Making Roman blinds requires careful measuring and a little patience, to ensure your blind fits perfectly in your window and is straight! However, if you take your time, measure accurately and keep checking as you are going then you can make your own.
Roman blinds (like the ones pictured above) can be used to create a light but cosy atmosphere in a sunny room.
There are several different ways to make Roman blinds and most people start off by making them on a sewing machine. However, for a really professional-looking finish, you shouldn’t be able to see any machine stitches on the front at all, and nearly the whole blind is made by hand.
We have tried many, many different ways of making Roman blinds and perfected our techniques over the years and we have found that this is the most accurate way, with the neatest finish.
There are also different ways to hang your blind – you can use a wooden batten and screw eyes to thread your cord through, then wind it around a cleat mounted on the wall. However, since we discovered the side-winder mechanism, we have never looked back! The blind is lowered and raised by pulling the chain (just like on a roller blind) and you don’t have all those strings in the way, plus the blind pulls up more neatly, too.
You can buy all these mechanisms as kits, which include everything you need for your blind (rods, tape, bar, Velcro) except for the fabric. They come in a variety of sizes and you just cut them down to fit.
How to choose the right fabric, lining and interlining for your Roman blinds
You can use any fabric to make your blind, but a curtain-weight fabric is the best to give your blind some body, which will make it hang better. If your finished blind is wider than the fabric width then you’ll need to join it together before you make your blind.
Be sure to match the pattern carefully and instead of having the seam running down the middle, join pieces on either side of the full width because this works better visually. for a really individual blind, you could make it in patchwork, appliqué a motif or embroider words on the fabric.
It’s best to line your blind, so that you can hide your Roman blind tapes and make them invisible from the front. an ordinary cotton sateen lining fabric works well and this can be bought in a variety of colours. or you could use a blackout lining if you want to block out more light.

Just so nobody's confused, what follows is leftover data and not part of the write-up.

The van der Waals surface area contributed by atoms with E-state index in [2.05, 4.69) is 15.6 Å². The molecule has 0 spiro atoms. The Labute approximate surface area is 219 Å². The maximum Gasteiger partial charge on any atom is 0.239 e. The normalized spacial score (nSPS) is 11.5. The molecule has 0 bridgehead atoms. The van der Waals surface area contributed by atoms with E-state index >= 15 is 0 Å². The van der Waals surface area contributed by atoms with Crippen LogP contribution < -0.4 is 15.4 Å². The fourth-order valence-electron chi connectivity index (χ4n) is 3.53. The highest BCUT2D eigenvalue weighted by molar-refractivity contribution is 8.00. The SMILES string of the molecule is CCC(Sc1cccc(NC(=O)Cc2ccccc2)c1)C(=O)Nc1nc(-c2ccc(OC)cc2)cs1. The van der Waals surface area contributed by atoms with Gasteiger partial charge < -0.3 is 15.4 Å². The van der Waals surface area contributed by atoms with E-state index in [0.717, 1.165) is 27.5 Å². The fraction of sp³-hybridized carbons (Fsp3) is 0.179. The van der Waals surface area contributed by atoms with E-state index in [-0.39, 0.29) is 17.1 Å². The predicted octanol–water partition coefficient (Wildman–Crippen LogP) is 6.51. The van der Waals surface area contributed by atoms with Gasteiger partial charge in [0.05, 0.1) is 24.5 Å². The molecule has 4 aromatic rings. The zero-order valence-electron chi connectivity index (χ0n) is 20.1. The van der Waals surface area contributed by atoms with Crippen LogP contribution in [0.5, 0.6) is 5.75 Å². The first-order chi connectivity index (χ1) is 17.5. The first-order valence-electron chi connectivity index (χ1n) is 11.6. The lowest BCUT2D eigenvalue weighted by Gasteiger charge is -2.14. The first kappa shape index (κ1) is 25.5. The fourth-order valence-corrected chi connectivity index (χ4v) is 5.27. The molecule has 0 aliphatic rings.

We also interline our blinds, using a lightweight 160g/m2 dommett interlining that doesn’t add too much bulk. The blind always hangs better with it placed between the main fabric and the lining, plus it gives the finished blind a slightly padded, more professional look.
Measuring up for your Roman blinds
Fabric and interlining amounts will depend on the size of your window – see instructions for measuring.
First you need to decide whether your Roman blind is going to sit on the inside or outside of the window recess. Think about what suits your window best, marking the wall if necessary to give you an idea. If it’s going to sit inside then measure the width and drop of the inside of your window frame.
Your blind rail will be attached to the top of the window frame and the blind will touch the windowsill, so it’s really important to measure accurately. It does need to move freely up and down though, so measure 1cm less than the width to allow for this. if your blind is going to sit outside the recess then add 5-10cm on both sides of the window width so that it overlaps the walls, and add the same to the bottom. add 10-20cm above the window.
Still not sure how to size your Roman blinds? Use the diagram below as a guide.
How to calculate the amount of fabric that you’ll need to make your Roman blinds
Now you have the measurements, you need to work out the fabric sizes you need and then cut it all out, using the following guide:
From your main curtain fabric, you will need:
Width – measured width, plus 5cm on both sides for turnings (so width plus 10cm) drop – measured drop, plus 5cm at the top and 8cm at the bottom (so drop plus 13cm).
From your lining fabric, you will need:
Width – measured width, plus 5cm on both sides for turnings (so width plus 10cm) drop – measured drop, plus 5cm at the top, no extra at the bottom.
From your interlining fabric, you will need:
Width – same as the measured width drop – measured drop, plus 5cm at the bottom.
Working out the tape spacing
Calculate where the tape will be sewn because this is where the rods will be inserted. The tapes should be spaced 20-30cm apart. using the measured drop, take 5cm off this measurement to allow for the blind rail. now with the measurement left, you need to work out the spaces between each tape.
The bottom space should be half the width of the other spaces and the top space will have the 5cm added to it to allow for the blind rail. For example, your measured drop is 122cm, minus 5cm, so this is 117cm. four rods is about right for a blind of this drop, so divide 117 by 4.5 (the half space is for the bottom space) and you get 26cm. So that makes your top space 31cm (26cm plus 5cm), then you’ll have three spaces of 26cm, and the bottom space will be 13cm.
It’s a good idea to draw yourself a diagram and then check against it that your measurements add up. As long as each space is between 20-30cm, it will look fine, and you can add a couple of extra cm to the top space if you need to.
Read on to discover how to make roman blinds with step-by-step pictures.